The body of Iryna Filkina, who was training to be a makeup artist, lies in Bucha, Ukraine after mass killings by Russian soldiers (Reuters)

In a half-hour video, The New York Times has summarized an eight-month investigation into the mass killing of civilians in Bucha, near Kyiv, by Russian troops in March.

After the Russians withdrew from the town and the rest of northern Ukraine in April, local authorities said 419 civilians were slain by the invaders.

See also Ukraine War, Day 40: 100s of Civilians Killed by Russia’s Forces in Bucha

New York Times reporters interviewed eyewitnesses and collected telephone intercepts, radio communications, recordings from surveillance cameras, and videos from Ukrainian military drones.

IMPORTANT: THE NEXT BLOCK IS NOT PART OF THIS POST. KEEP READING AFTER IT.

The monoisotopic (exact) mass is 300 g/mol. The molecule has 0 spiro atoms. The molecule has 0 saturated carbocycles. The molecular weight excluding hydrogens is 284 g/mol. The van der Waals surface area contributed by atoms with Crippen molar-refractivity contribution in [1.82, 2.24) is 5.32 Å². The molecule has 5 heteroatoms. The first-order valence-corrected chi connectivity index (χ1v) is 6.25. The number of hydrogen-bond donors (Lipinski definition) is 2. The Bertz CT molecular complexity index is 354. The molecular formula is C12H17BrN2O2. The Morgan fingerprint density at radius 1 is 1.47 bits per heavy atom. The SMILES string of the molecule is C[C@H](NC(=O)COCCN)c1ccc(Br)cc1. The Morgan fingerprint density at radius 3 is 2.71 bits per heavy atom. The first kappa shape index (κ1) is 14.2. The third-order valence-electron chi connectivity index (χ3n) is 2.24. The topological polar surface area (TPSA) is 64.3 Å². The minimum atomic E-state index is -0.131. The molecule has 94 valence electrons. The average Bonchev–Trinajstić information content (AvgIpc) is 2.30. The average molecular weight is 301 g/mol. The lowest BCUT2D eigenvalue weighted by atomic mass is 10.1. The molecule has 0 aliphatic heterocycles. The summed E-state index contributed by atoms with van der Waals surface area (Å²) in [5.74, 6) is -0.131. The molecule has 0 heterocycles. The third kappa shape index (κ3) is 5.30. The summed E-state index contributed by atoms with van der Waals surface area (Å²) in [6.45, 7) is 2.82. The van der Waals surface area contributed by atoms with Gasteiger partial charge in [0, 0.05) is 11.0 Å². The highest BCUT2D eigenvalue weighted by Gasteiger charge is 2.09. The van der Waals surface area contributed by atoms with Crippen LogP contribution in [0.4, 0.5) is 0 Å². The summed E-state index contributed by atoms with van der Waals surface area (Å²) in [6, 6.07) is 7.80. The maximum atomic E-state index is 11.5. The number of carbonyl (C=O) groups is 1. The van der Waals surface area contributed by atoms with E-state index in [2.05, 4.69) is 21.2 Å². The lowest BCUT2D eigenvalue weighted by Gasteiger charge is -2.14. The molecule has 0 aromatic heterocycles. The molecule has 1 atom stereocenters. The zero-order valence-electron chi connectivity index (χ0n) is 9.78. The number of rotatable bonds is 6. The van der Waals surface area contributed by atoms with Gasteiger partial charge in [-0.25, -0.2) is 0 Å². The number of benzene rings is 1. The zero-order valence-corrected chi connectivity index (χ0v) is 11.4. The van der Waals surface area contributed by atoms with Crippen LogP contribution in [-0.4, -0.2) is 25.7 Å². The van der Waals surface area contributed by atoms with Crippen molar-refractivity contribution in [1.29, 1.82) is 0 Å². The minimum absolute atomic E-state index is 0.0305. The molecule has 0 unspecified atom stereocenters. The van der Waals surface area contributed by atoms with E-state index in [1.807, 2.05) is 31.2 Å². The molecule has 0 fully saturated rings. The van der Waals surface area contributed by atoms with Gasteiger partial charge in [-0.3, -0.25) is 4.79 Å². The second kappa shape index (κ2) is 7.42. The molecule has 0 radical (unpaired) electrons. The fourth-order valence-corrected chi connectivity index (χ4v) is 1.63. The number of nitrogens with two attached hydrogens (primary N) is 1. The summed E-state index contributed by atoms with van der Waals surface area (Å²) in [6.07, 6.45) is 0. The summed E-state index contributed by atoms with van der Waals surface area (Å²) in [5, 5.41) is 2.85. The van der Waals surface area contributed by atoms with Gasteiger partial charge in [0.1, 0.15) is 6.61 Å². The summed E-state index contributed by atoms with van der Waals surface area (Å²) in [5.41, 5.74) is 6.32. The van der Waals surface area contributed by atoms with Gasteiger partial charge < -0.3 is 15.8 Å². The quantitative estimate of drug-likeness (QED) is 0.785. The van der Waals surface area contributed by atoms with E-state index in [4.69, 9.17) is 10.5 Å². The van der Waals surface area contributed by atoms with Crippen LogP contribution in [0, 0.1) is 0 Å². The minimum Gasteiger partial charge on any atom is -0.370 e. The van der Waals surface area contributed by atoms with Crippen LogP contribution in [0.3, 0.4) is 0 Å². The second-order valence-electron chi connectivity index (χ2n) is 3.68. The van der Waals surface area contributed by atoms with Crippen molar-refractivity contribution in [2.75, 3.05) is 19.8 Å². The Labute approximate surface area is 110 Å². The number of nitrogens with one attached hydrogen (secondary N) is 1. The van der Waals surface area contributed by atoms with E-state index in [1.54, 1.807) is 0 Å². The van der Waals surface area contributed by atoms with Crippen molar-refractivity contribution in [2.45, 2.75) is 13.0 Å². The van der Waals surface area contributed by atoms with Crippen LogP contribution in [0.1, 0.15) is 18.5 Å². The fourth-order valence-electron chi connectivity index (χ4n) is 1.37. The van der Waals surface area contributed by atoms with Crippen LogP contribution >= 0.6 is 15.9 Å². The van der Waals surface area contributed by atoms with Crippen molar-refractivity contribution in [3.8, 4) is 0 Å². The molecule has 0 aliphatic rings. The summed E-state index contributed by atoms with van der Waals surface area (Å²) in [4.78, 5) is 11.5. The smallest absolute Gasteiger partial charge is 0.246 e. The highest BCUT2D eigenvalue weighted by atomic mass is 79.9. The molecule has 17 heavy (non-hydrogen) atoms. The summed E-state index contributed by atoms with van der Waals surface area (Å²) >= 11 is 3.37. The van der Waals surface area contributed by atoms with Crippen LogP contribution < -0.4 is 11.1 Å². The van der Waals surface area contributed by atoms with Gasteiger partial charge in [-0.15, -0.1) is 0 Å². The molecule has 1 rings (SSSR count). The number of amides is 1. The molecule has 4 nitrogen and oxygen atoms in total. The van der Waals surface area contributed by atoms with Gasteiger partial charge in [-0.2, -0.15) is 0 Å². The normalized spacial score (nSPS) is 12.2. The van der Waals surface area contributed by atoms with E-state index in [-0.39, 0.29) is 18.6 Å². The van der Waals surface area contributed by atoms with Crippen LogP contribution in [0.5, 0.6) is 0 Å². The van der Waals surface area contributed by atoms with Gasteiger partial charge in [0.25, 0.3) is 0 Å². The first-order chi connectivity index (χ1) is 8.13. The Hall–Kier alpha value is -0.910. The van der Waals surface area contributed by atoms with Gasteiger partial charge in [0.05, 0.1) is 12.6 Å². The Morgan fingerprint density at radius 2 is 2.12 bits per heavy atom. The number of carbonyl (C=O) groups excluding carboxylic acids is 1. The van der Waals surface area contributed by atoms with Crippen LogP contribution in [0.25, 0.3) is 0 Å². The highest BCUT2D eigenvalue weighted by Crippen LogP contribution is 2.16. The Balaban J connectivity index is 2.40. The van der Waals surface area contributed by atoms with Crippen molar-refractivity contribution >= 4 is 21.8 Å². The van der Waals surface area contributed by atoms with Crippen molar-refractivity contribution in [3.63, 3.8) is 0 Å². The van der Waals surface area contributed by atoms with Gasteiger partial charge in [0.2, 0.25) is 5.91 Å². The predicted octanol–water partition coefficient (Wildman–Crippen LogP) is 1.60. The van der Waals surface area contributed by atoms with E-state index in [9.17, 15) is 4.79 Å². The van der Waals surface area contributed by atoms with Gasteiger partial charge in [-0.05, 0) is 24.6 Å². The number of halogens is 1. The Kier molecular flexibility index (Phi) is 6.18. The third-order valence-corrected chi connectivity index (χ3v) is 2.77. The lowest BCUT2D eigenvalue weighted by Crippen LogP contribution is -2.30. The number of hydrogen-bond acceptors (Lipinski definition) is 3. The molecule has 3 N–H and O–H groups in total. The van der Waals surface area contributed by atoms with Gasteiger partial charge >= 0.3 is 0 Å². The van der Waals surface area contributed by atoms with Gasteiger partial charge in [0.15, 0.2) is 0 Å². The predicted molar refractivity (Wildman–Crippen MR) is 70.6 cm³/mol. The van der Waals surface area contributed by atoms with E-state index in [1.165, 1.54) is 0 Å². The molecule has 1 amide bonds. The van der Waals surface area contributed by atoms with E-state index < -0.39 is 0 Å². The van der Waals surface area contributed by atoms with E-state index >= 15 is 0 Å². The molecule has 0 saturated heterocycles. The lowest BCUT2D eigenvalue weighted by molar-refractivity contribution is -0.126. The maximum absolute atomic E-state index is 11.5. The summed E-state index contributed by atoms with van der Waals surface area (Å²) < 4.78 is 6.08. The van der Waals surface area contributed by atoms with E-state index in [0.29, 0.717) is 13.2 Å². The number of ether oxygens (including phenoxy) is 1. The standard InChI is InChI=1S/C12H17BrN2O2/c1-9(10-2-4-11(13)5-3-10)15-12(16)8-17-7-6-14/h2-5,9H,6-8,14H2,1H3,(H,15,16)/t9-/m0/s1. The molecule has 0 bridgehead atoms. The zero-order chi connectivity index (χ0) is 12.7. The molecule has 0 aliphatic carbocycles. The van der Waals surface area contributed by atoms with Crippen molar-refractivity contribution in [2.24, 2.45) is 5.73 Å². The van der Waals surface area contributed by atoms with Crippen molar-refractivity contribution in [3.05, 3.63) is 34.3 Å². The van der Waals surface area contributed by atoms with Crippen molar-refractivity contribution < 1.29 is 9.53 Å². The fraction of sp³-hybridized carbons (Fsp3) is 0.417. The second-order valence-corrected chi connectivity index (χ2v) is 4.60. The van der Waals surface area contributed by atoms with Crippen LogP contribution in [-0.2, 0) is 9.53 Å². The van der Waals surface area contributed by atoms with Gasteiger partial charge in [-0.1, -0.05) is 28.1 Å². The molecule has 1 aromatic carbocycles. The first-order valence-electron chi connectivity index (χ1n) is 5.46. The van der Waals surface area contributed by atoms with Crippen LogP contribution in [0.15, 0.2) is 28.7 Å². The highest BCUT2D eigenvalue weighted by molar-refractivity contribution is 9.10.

Reconstructing the killings, the reporters established the involvement of the 234th Airborne Assault Regiment, under the command of Lt. Col. Artem Gorodilov and based in Pskov in western Russia, in the mass killings on Yablonskaya Street.

The killings were accompanied by searches of house for Ukrainian men of fighting age. They were taken away for interrogation and then executed.

Analyzing calls from Russian soldiers, often on phones of slain civilians, the reporters identify 22 of the troops in the 234th Regiment. The findings intersect with those of the site Important Stories, which identified paratroopers from the 104th and 234th Regiments.

The Ukraine Prosecutor General’s Office is investgiating military personnel of the 76th Guards Airborne Assault Division, commanded by Maj. Gen. Sergei Chubarykin. The division includes the 104th and 234th Regiments.

The New York Times also confirmed the names of 36 people, almost all civilians or POWs, slain in Bucha.